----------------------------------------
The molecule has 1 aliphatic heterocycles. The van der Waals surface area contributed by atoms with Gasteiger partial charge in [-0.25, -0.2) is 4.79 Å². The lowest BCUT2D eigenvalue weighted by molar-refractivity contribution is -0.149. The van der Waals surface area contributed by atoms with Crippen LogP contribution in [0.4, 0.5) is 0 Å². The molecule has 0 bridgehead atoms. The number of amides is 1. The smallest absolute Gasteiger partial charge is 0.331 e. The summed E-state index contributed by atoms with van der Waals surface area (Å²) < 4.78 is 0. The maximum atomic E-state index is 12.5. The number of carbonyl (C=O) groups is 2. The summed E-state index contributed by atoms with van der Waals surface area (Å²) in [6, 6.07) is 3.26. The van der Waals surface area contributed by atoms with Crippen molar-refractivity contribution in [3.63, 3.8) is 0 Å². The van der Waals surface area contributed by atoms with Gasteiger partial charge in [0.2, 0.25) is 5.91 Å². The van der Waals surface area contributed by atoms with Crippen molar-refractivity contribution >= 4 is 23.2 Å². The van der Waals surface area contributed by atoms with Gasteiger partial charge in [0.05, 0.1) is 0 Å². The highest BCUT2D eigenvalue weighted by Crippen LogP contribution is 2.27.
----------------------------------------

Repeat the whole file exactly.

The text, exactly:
The molecule has 1 aliphatic heterocycles. The van der Waals surface area contributed by atoms with Gasteiger partial charge in [-0.25, -0.2) is 4.79 Å². The lowest BCUT2D eigenvalue weighted by molar-refractivity contribution is -0.149. The van der Waals surface area contributed by atoms with Crippen LogP contribution in [0.4, 0.5) is 0 Å². The molecule has 0 bridgehead atoms. The number of amides is 1. The smallest absolute Gasteiger partial charge is 0.331 e. The summed E-state index contributed by atoms with van der Waals surface area (Å²) < 4.78 is 0. The maximum atomic E-state index is 12.5. The number of carbonyl (C=O) groups is 2. The summed E-state index contributed by atoms with van der Waals surface area (Å²) in [6, 6.07) is 3.26. The van der Waals surface area contributed by atoms with Crippen molar-refractivity contribution in [3.63, 3.8) is 0 Å². The van der Waals surface area contributed by atoms with Gasteiger partial charge in [0.2, 0.25) is 5.91 Å². The van der Waals surface area contributed by atoms with Crippen molar-refractivity contribution >= 4 is 23.2 Å². The van der Waals surface area contributed by atoms with Gasteiger partial charge in [0.05, 0.1) is 0 Å². The highest BCUT2D eigenvalue weighted by Crippen LogP contribution is 2.27.